I don’t know another season that can so easily hold two diametrically opposed emotions, especially for those of us more advanced in years. Christmas for me is a joyous time, my favorite season of the year, yet in some ways, it is a time of reflection blended with a touch of sadness. I am thrilled when our family all gathers together as one, swapping stories, being silly, and catching up on news, yet sadness wells deep within as I find myself secretly yearning for the years when those children were young, and they filled our home with excitement, anticipation, and Christmas chaos. I cherish the opportunity to shower my precious grandchildren with all the love I can muster, but quietly I miss the kind smile of my own mom who has been gone from us far too long and who made Christmas so special for me. And as I try to take in every new memory, I come to the clear realization that most of my joyous Christmas celebrations are behind me.
The prophets Isaiah and Micah ministered during the same time frame, to the same people, with the same twofold message, judgment and hope. Punishment would come “For the transgression of Jacob…and for the sins of the house of Israel.” God’s patience was waning and now His people were being warned that “many nations are gathered against thee,” coming in judgment to a complacent people drowning in self-serving interests, greed, injustice, and superficial worship.
But against this gloomy backdrop of judgment, hope shines ever so brightly. God could not overlook Israel’s sin, but neither would He overlook His promise of a Redeemer, the One Who would crush the serpent, “But thou, Bethlehem, Ephratah, though thou be little among the thousands of Judah, yet out of thee shall he come forth unto me that is to be ruler in Israel; whose goings forth have been from of old, from everlasting.” “Behold a virgin shall conceive, and bear a son; and shall call his name Immanuel.” “And his name shall be called Wonderful, Counsellor, The mighty God, The everlasting Father, The Prince of Peace. Hope breaks eternal in the midst of deserved judgment!
What joyous news from these two men of God! Hope would be born in Bethlehem. God’s Son would take on flesh and be born of a virgin! But while both Micah and Isaiah are prophets of birth, it is Isaiah who reminds us that the purpose of His birth was to make way for His death, for this Babe of Bethlehem would grow and ultimately be “wounded for our transgressions…bruised for our iniquities.” This Baby of hope would suffer God’s ultimate judgment for us, death on a cross. Joy and sadness, judgment and hope, birth and death…Christmas.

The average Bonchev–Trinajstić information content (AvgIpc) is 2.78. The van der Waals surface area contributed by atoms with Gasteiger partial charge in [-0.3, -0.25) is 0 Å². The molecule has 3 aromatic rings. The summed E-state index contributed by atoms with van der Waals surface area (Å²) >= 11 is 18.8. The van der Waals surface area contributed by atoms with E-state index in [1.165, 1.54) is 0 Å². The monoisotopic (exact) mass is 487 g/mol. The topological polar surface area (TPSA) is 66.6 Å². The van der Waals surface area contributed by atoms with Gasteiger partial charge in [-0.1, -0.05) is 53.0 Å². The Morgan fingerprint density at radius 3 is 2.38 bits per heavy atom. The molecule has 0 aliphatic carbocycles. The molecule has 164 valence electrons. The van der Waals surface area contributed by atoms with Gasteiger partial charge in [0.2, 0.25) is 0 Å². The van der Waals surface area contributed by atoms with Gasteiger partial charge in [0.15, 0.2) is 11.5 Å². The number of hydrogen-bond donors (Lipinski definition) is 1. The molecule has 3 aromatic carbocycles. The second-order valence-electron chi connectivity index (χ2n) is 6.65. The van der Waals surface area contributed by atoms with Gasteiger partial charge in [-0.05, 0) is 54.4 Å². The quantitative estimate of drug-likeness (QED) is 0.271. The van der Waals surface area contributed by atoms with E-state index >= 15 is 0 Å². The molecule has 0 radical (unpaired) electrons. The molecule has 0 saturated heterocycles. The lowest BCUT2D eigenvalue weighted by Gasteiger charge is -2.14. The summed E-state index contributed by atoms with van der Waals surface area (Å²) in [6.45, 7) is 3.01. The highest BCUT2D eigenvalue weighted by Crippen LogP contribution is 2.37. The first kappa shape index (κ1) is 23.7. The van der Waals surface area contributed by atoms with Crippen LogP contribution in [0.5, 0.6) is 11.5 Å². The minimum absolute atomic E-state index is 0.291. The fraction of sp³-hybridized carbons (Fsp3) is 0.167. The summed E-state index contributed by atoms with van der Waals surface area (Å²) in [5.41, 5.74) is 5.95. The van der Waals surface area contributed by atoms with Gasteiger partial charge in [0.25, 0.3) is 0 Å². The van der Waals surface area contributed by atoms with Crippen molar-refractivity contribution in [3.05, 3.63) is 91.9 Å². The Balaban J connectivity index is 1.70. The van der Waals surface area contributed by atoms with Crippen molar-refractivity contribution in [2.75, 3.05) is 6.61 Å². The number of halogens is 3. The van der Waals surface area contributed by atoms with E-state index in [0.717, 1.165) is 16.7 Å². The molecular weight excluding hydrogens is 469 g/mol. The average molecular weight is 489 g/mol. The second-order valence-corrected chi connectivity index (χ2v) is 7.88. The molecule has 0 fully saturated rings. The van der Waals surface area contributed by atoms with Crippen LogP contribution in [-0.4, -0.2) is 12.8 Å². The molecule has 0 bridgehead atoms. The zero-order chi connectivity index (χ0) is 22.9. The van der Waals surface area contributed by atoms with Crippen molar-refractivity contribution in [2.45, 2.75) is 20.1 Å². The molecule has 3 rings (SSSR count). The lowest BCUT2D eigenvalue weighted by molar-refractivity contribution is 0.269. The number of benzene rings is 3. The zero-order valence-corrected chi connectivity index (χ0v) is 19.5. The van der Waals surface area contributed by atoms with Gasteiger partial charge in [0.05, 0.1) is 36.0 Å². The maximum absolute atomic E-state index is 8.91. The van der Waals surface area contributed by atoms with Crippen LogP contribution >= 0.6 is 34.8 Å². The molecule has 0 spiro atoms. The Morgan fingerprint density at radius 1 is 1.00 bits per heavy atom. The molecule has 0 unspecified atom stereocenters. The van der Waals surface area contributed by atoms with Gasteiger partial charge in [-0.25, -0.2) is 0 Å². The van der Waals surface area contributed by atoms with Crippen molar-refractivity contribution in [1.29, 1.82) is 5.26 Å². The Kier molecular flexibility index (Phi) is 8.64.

II Corinthians 9:15 Thanks be unto God for his unspeakable gift.
Thank You, Lord, for a lifetime of wondrous Christmas memories, and how overwhelming the love that was on display in that blessed manger in Bethlehem. Thank You for sending Your Son to die for me.<div class='sharedaddy sd-block sd-like jetpack-likes-widget-wrapper jetpack-likes-widget-unloaded' id='like-post-wrapper-164683012-1129-6513abfd1d4a0' data-src='https://widgets.wp.com/likes/#blog_id=164683012&post_id=1129&origin=grandmasgleanings.com&obj_id=164683012-1129-6513abfd1d4a0' data-name='like-post-frame-164683012-1129-6513abfd1d4a0' data-title='Like or Reblog'><h3 class="sd-title">Like this:</h3><div class='likes-widget-placeholder post-likes-widget-placeholder' style='height: 55px;'><span class='button'><span>Like</span></span> <span class="loading">Loading...</span></div><span class='sd-text-color'></span><a class='sd-link-color'></a></div>